I started my observation of this Igbo world in my first experience in 1975 of the festival called “Ofo Ndi Iche” (the festival of the ancestors) when every family remembered and made offerings to the ancestors, and celebrated communal memory. It always began with the physical cleaning of the land by the youth (young men and women) and the spiritual cleaning of the land by the Four priests (“Eze Ala,” “Eze Agwu,” “Eze Ogwugwu” and “Eze Anyanwu” (sometimes in fact more regularly called ‘Eze Amadioha,” ), with the “Ndi Di Opara” (the Lord first-born sons of the land representing each compound) who would gather in the central shrine of the goddess of the land, Ala, before sun-down on the “Orie-Ukwu” preceding the day of the “Ofo” festival, and make peace offerings, and offer prayers to the great God, Chukwu, and the divinities of the land. Each “Okpala”/”Opara”/ “Okpara”/”Diokpa” was the priest of his family. But aside from that each man or woman was a direct communicant with his/her “Chi” and required no intermediation in making and offering worship to God. A day before the commencement of the week-long celebration of “Ofo Ndi Iche,” the women would have prepared ingredients for the special meal to be cooked; they would make “Usu” for the “mgbam,” and for the “Oriko meal” of that evening. They pounded the “Usu”(a process called “isu-oriko”) with which they would make “Oha soup” without salt, which a person will eat with his or her neighbor with whom they’ve been in enmity, or have exchanged harsh words in the period, before other witnesses, and pledge forgiveness and reconciliation, and make peace. It was often required that a man would carry a gourd of fresh wine with new palm fronds (“Igu-nkwu”)to his neighbor or kinsman preceding that week, and say, “whatever it is that I have done to wrong you, forgive it, as I have forgiven whatever it is that you did to wrong me. Let us make peace.” And it was often a process that was well negotiated, because the Igbo believed, according to their religion, that a world governed by the principle of chaos cannot sustain life. Odinala is consecrated on the principle of peace, called “Udo.” A man walks up to his neighbour’s “Obu/Ovu/Obi” and he is required by convention to make the “peace greeting.” A peace covenant is then made by welcoming him, and sharing the communion of the “kolanut.” The ancient Igbo is made up of five sub-nationalities: Agbaja, Isu, Idu, Oru and Nri. The “Agbaja” were agrarians and workers of the earth, the “Isu” were metallurgists, the “Idu” – what we now know as the “Benin” (some say it is from the corruption of “Ibinu” – an “angry people” bestowed on them from the founder of the Eweka dynasty) were the military lineage, the “Oru” were marine ecologist, while the “Nri” were the diviners and healers- and that is why when the Igbo gather to invoke the ancestors ad collective memory, they say, “Isee!” or “Ihaa!” after every invocation. I was struck by an interview in last week’s Sun newspaper, by Eze Onyenso, the current EzeNri, whom I’m sad to say, may have been educated outside of the culture and the real significance of his office. The colonial reference to the EzeNri as “priest-king” is false. The proper designation of EzeNri is “High priest.” He is no king or “Majesty.” He is an ascetic priest in the very order of Melchizedek, whom we in Odinala think is the ancient Eze Nri Meeabua, who was reputed to be capable of bi-locality.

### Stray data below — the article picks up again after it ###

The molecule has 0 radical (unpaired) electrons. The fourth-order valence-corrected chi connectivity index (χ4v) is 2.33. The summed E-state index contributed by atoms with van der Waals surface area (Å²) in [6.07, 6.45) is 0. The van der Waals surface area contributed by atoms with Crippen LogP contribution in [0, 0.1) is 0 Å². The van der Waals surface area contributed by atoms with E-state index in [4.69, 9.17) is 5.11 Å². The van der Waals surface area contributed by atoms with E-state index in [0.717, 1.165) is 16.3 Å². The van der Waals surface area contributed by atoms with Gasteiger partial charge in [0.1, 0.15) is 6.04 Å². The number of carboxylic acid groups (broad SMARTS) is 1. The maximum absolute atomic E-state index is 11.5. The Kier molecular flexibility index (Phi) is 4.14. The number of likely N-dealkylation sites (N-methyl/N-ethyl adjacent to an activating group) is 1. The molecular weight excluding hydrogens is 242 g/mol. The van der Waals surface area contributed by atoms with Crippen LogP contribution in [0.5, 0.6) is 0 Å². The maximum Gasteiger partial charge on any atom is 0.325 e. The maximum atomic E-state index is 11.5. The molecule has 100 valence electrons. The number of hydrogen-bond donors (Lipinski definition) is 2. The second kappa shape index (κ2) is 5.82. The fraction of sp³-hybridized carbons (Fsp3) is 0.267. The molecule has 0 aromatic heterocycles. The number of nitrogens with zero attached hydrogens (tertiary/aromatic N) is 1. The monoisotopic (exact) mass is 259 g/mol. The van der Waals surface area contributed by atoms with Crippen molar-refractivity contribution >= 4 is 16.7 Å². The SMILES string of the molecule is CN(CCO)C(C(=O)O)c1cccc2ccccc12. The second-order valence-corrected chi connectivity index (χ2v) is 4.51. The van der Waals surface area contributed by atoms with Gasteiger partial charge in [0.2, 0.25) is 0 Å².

All priests of Odinala (“Ndi Eze Mmuo”) undergo the ritual 3-day death in their preparations for the priesthood, and are awakened to become “living spirits.” The Igbo covenant with their God, Chukwu, forbids the making of kings. It is abomination to bow to another man. After Amadioha’s heresy and dare, the Igbo sealed that institution ritually, until it was re-introduced, and not without fierce resistance, through colonialism. According to the covenants of “Odinala Igbo,” God is the only king of the Igbo, and each man carries a unique part of that God, indwelling in him or her called, their “Chi.” The Igbo believe themselves direct descendants of a supreme God, and generally call themselves “Umuchukwu,” and name their children in the many names of their God. Every Igbo man, rich or poor, is traditionally buried like a god, at the descent of the sun, because the Igbo believe themselves to be “gods” on an earthly journey, according to the ancient teachings of Odinala. They travel in death to “Ala Mmuo” on the wings of the sun’s disk, through the divine portal. No true Igbo is buried at noon. It is considered abomination. In actual fact, a very close examination of the preparation and ancient mortuary process of the Igbo reveals a strikingly similar burial rites reserved for the Egyptian Pharoh, right up to the slaughtering of a dog, called “Nkita Anya,” to accompany the dead through the underworld. A false group is now teaching that the Igbo are “Jews.” This is not true. As a matter of fact, we in Odinala believe that the Nazarene, Yeshua was a convert to Odinala. But this is another story. Odinala covenant constructs God as a duality – the unity of the male and female principles (“Chi” na “Eke”), rather than as a patriarchal trinity. Indeed, Igbo ideas argue that the principle of “three” reflects chaos and instability (“ihe mee ato, ya ato!” according to the divinatory language of the “Afa”), and would consider the trinity evil, within its epistemic systems. Odinala-Igbo believes that life (“ndu”) is the most sacred of our divine condition and is prior (“Ndubisi”) and that the human – “mma ndu” is the highest reflection of life.
The conception of the human is universal in Igbo thought – “madu wu otu” (all humans are same) and “uwa wu ofu” (the world is one) – and the universality of mankind is at the roots of Odinala. Igbo therefore do not discriminate between humans, since all life is equal. To take a life is one of the most serious “nso ala” and a major violation of “Iwu-Ala” (the laws of the earth).
I should stop here for the moment.